When research becomes predatory. Reflections on inequity and injustice… | by sahibzada mayed | صاحبزادہ مائد | Dec, 2023


Reflections on inequity and injustice throughout the research pipeline

An image of a grayish cat sticking its tongue out with a mysterious look. Text on the right side reads “When research becomes predatory” in white-colored font and the author’s name written below it in English and Urdu

One of the phenomena I have noticed and felt is the predatory nature of research, particularly when research participants become “prey”. Courtney Martin’s essay on “The Reductive Seduction of Other People’s Problems” examines how attractive it may seem to work in communities that are ‘underprivileged’ and do not have adequate access to social capital and resources. “If you’re young, privileged, and interested in creating a life of meaning, of course you’d be attracted to solving problems that seem urgent and readily solvable (Martin, 2016).”

This phenomenon is more widespread and deep-rooted than we can even imagine. Somewhere along my journey as a researcher, I came across a report by Chicago Beyond titled “Why am I always being researched?” This resource helped me express and articulate a critical component of research: examining power dynamics and structures. It was one of those formative moments I can recall where I started to think of research as an institution. What that means is understanding how research drives policy and sociopolitical interactions, as well as deconstructing the pipeline of how research decisions factor into systemic injustices. If we look closely, we start to notice patterns of where research is being conducted, what factors are being prioritized, who gets to engage in decision-making and what outcomes eventually emerge. An example cited by Chicago Beyond in their report describes how “Jonte is one of thousands in Chicago who, over decades, have participated in research studies with price tags in the millions, all in the name of societal change. And yet, the fruits of those studies have infrequently nourished the neighborhoods where their seeds were planted (Chicago Beyond, 2019).”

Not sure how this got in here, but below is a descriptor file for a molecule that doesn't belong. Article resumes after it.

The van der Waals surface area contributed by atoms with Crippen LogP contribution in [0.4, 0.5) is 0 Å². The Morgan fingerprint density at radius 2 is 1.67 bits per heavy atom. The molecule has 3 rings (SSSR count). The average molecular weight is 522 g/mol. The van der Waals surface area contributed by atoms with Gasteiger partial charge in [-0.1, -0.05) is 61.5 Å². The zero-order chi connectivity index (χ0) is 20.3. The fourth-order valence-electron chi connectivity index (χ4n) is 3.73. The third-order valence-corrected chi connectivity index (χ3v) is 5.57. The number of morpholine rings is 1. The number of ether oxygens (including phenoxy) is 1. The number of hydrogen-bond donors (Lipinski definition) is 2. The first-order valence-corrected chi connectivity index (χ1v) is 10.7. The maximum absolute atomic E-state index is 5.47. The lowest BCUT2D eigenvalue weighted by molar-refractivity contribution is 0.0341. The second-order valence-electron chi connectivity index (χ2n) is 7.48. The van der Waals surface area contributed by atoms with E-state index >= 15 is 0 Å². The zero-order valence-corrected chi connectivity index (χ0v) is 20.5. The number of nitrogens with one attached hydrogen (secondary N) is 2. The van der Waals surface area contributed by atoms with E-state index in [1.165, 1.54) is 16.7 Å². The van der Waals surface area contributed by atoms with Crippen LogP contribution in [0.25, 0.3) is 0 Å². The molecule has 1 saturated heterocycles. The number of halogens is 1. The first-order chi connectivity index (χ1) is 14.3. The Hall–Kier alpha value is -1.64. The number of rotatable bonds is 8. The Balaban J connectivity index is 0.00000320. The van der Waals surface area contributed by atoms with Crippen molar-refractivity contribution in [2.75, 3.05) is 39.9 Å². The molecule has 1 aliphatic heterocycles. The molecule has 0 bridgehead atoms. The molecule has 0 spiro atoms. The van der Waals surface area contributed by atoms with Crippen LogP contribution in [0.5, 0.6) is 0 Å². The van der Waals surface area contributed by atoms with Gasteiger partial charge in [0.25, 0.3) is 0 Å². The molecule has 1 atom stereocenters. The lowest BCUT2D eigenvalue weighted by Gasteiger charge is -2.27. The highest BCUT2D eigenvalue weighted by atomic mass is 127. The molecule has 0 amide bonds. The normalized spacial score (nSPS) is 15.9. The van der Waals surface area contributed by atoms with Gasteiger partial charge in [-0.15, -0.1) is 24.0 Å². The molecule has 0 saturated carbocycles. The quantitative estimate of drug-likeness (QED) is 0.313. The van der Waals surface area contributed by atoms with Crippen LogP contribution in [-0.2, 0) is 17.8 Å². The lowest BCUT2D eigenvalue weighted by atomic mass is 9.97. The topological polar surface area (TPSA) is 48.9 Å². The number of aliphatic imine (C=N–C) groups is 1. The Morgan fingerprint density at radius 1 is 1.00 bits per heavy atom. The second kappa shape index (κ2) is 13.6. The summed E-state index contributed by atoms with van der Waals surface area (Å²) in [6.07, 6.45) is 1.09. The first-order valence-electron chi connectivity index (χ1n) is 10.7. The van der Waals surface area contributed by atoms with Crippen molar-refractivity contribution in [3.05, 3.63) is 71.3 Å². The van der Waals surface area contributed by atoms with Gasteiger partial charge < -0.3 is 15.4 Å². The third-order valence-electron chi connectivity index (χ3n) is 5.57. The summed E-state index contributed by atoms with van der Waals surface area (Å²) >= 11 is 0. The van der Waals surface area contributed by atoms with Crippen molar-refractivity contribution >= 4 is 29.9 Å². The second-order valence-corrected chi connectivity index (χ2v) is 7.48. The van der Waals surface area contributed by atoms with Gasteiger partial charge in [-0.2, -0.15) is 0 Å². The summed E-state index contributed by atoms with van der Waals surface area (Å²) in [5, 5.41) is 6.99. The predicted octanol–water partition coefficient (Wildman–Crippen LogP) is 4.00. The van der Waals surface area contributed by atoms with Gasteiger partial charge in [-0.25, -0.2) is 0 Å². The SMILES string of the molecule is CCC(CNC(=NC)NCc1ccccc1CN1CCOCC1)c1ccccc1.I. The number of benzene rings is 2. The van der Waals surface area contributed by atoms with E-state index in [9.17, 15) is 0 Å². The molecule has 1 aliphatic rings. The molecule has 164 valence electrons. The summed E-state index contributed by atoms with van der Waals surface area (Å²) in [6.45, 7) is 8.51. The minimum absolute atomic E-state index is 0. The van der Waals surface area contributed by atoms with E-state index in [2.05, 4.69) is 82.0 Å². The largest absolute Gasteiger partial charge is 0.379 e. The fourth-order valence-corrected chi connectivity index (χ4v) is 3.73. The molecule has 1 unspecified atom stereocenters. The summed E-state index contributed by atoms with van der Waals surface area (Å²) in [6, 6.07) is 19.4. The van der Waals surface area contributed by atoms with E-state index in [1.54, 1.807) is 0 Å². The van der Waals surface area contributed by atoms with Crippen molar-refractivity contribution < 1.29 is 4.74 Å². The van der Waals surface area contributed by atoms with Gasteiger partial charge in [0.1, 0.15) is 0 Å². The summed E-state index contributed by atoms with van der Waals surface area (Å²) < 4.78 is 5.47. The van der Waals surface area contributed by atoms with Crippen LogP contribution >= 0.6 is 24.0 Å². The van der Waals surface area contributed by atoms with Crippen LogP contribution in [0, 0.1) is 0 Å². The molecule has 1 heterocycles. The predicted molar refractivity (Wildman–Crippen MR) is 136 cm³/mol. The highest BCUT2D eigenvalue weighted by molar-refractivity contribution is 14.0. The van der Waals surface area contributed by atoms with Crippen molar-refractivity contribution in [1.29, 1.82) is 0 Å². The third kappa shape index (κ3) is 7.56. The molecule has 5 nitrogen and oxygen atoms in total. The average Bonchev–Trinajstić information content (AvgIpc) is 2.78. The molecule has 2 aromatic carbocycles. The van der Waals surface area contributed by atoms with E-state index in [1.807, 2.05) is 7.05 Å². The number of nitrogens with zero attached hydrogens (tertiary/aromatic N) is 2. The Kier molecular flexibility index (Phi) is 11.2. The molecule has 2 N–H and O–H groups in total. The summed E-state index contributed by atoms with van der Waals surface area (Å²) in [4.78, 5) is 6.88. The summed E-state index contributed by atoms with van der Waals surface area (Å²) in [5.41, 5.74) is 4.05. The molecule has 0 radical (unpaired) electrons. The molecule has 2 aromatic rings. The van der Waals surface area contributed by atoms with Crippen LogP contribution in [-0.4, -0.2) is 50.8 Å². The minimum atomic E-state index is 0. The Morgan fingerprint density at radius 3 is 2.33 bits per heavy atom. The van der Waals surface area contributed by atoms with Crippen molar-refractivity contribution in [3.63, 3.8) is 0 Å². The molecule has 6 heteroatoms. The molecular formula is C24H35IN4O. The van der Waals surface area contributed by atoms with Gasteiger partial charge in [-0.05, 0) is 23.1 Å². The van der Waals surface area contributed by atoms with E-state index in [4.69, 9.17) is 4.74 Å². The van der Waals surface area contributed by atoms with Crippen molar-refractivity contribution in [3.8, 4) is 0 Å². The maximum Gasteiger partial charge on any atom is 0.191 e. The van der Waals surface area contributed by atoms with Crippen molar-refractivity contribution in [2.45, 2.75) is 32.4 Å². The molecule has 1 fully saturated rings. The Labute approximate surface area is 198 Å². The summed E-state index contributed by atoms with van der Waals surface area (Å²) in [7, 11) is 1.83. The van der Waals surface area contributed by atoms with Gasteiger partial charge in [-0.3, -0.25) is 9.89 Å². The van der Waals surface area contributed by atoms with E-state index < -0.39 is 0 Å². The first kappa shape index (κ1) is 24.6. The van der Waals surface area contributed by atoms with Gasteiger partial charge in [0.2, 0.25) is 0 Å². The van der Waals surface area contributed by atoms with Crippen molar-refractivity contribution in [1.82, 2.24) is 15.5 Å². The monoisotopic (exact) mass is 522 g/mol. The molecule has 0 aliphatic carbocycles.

As researchers, we have an ethical responsibility to serve the communities we are working with and are being impacted by our work. Yet, we often overlook how the decisions we make may misalign with the actual needs of those impacted. It is important to question why we feel compelled to do certain work and what right do we have to engage in it. George Aye in his article “Design Education’s Big Gap: Understanding the Role of Power” highlights how designers working in complex social sectors often do…



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